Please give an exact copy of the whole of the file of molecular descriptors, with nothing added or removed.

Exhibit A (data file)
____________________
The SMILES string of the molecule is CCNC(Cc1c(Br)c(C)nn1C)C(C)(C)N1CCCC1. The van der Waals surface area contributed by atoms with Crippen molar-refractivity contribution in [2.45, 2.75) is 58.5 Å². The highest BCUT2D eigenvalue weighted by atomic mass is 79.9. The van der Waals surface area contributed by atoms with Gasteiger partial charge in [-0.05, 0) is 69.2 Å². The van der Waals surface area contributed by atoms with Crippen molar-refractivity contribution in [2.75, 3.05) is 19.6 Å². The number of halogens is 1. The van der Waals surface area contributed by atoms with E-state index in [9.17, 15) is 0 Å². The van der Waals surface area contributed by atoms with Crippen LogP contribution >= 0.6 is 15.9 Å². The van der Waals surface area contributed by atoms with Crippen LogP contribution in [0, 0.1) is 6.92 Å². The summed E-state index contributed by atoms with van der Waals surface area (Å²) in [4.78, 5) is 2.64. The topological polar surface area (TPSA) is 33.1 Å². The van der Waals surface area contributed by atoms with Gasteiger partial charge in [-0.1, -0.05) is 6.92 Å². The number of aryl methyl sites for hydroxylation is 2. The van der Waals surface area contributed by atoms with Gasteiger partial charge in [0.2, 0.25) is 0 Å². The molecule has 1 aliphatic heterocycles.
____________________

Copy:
The SMILES string of the molecule is CCNC(Cc1c(Br)c(C)nn1C)C(C)(C)N1CCCC1. The van der Waals surface area contributed by atoms with Crippen molar-refractivity contribution in [2.45, 2.75) is 58.5 Å². The highest BCUT2D eigenvalue weighted by atomic mass is 79.9. The van der Waals surface area contributed by atoms with Gasteiger partial charge in [-0.05, 0) is 69.2 Å². The van der Waals surface area contributed by atoms with Crippen molar-refractivity contribution in [2.75, 3.05) is 19.6 Å². The number of halogens is 1. The van der Waals surface area contributed by atoms with E-state index in [9.17, 15) is 0 Å². The van der Waals surface area contributed by atoms with Crippen LogP contribution >= 0.6 is 15.9 Å². The van der Waals surface area contributed by atoms with Crippen LogP contribution in [0, 0.1) is 6.92 Å². The summed E-state index contributed by atoms with van der Waals surface area (Å²) in [4.78, 5) is 2.64. The topological polar surface area (TPSA) is 33.1 Å². The van der Waals surface area contributed by atoms with Gasteiger partial charge in [-0.1, -0.05) is 6.92 Å². The number of aryl methyl sites for hydroxylation is 2. The van der Waals surface area contributed by atoms with Gasteiger partial charge in [0.2, 0.25) is 0 Å². The molecule has 1 aliphatic heterocycles.